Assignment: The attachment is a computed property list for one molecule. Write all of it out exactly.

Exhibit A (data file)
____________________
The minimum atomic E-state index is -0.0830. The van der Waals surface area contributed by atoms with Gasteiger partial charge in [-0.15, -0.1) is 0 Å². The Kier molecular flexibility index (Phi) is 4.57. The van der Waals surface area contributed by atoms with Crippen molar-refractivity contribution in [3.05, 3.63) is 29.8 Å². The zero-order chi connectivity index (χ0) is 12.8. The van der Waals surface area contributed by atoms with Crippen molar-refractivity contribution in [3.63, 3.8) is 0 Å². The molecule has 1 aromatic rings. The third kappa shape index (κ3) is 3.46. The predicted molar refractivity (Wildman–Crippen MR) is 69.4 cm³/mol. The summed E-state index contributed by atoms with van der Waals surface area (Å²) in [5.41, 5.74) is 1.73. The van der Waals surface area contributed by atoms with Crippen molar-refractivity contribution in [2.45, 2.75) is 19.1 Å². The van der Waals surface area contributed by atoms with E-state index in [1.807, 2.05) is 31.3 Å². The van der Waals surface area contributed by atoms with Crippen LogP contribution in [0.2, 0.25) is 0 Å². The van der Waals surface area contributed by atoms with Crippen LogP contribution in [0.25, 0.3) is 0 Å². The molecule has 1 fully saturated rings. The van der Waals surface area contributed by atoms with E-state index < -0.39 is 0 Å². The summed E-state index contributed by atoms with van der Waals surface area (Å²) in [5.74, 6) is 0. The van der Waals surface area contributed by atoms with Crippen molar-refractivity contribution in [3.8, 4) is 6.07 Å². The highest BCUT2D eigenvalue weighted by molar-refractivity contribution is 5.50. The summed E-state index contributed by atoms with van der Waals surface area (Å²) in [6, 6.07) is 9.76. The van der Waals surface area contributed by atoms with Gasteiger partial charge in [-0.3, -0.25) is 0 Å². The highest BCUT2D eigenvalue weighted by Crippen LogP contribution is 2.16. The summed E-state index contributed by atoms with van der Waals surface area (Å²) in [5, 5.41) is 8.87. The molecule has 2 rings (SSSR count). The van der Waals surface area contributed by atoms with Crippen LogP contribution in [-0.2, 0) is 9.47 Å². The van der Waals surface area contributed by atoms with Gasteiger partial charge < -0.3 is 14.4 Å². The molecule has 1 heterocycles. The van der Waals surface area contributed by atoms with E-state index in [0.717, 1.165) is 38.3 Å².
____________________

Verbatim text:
The minimum atomic E-state index is -0.0830. The van der Waals surface area contributed by atoms with Gasteiger partial charge in [-0.15, -0.1) is 0 Å². The Kier molecular flexibility index (Phi) is 4.57. The van der Waals surface area contributed by atoms with Crippen molar-refractivity contribution in [3.05, 3.63) is 29.8 Å². The zero-order chi connectivity index (χ0) is 12.8. The van der Waals surface area contributed by atoms with Crippen molar-refractivity contribution in [3.63, 3.8) is 0 Å². The molecule has 1 aromatic rings. The third kappa shape index (κ3) is 3.46. The predicted molar refractivity (Wildman–Crippen MR) is 69.4 cm³/mol. The summed E-state index contributed by atoms with van der Waals surface area (Å²) in [5.41, 5.74) is 1.73. The van der Waals surface area contributed by atoms with Crippen molar-refractivity contribution in [2.45, 2.75) is 19.1 Å². The van der Waals surface area contributed by atoms with E-state index in [1.807, 2.05) is 31.3 Å². The van der Waals surface area contributed by atoms with Crippen LogP contribution in [0.2, 0.25) is 0 Å². The van der Waals surface area contributed by atoms with Crippen LogP contribution in [0.25, 0.3) is 0 Å². The molecule has 1 fully saturated rings. The van der Waals surface area contributed by atoms with E-state index < -0.39 is 0 Å². The summed E-state index contributed by atoms with van der Waals surface area (Å²) in [5.74, 6) is 0. The van der Waals surface area contributed by atoms with Crippen molar-refractivity contribution in [3.8, 4) is 6.07 Å². The highest BCUT2D eigenvalue weighted by molar-refractivity contribution is 5.50. The summed E-state index contributed by atoms with van der Waals surface area (Å²) in [6, 6.07) is 9.76. The van der Waals surface area contributed by atoms with Gasteiger partial charge in [-0.3, -0.25) is 0 Å². The highest BCUT2D eigenvalue weighted by Crippen LogP contribution is 2.16. The summed E-state index contributed by atoms with van der Waals surface area (Å²) in [5, 5.41) is 8.87. The molecule has 2 rings (SSSR count). The van der Waals surface area contributed by atoms with Crippen LogP contribution in [-0.2, 0) is 9.47 Å². The van der Waals surface area contributed by atoms with Gasteiger partial charge < -0.3 is 14.4 Å². The molecule has 1 heterocycles. The van der Waals surface area contributed by atoms with E-state index in [0.717, 1.165) is 38.3 Å².